Sunday, December 30, 2007

Builder Incentives Distort Home Prices

The Wall Street Journal recently reported that some well-known home builders and lenders have offered home buyers incentives that make it difficult for consumers, Realtors, appraisers and lenders to know how much some home buyers actually paid for their houses.

If home builders are selling houses for less than they used to, it's not in their best interests to make this public knowledge. Public disclosure of reduced sale prices could anger buyers who recently paid higher prices, and it could also make it more difficult for the builder to unload his housing inventory. So while the recorded sale price may be the same as it would have been six months earlier, some builders may have offered incentives like cars, free upgrades and cash back to the buyer. These incentives conceal the fact that the cost to the buyer and the net to the seller were actually less than the sale price.

The article said giving cash back to buyers isn't illegal as long as it's disclosed to the lenders and any investors who may buy the mortgage. This was news to me, as I had always thought that cash rebates were just not allowed by lenders. It's obvious why the lender wouldn't approve a cash rebate or other kick backs to the buyer. If the lender loans $200,000 for a house, but the buyer wouldn't have bought the house without the free Mustang convertible or $30,000 cash rebate from the builder, the house is worth less than $200,000, and the lender is going to have trouble selling it if the buyer defaults.

This article also described a ruse that wasn't on my radar screen. A home builder may hire a company to find a buyer for its house. In the example given, KB Homes in Parker, Colorado sold a house for $196,000. That was the sale price recorded with the county clerk. However, KB paid a third party $27,600 for locating the buyer. Some of that payment to the third party may have been passed on the buyer. At any rate, the net to KB was $168,400. This is the actual value of the house, without the rebates. The buyer obtained two loans totaling $176,400, which is 5% more than the net to KB. So the buyer was already "upside down", owing more than the house was worth.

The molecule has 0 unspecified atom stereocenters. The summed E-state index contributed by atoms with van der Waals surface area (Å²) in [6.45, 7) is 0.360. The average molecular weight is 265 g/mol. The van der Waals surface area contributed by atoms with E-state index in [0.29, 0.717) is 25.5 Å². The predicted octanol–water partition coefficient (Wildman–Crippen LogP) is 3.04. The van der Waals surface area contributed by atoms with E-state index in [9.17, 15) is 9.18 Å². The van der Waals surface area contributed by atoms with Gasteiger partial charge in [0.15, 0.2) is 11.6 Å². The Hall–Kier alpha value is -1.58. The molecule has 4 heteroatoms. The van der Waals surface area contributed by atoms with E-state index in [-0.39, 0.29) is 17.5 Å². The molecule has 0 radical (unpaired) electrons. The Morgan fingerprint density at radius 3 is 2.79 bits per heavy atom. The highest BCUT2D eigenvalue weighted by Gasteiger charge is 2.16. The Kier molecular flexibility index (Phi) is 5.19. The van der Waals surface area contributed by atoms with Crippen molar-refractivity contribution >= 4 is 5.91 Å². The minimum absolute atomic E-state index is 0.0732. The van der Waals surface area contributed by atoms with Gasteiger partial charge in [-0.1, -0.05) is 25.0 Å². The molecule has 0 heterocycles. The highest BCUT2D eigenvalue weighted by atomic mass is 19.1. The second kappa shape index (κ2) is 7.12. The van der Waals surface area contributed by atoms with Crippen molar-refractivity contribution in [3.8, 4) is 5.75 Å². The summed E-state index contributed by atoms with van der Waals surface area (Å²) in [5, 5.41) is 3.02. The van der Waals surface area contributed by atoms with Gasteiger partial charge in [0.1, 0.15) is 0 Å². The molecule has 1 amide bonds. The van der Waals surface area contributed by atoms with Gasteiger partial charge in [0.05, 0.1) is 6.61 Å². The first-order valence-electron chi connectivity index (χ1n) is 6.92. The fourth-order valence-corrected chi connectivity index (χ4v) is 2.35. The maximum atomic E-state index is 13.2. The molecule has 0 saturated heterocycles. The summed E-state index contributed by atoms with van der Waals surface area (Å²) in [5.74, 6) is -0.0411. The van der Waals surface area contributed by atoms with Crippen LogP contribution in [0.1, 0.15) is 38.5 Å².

I don't know whether this sort of hocus pocus occurred in Tucson, and I don't know whether it's still going on anywhere. The sales described in the article occurred before the mortgage industry melt down in August 2007. Many of the lenders who made these Wild West maneuvers have gone out of business. But the damage is done. Buyers need to look very carefully at comparable sales when deciding how much to offer for a house, because the recorded sale price may not show all the terms of the sale. If there were hidden rebates and incentives, the actual value of the comparable sales is lower.

Occasionally, appraisers will call me to ask about the terms and conditions on a house I sold. Perhaps they are trying to find out whether there were any hidden rebates or incentives that aren't recorded in the public record. This Journal article stated that Realtors and builders are not required to disclose the terms of past sales to appraisers, so appraisers may not be able to determine the actual value of the houses they use as comparable sales.

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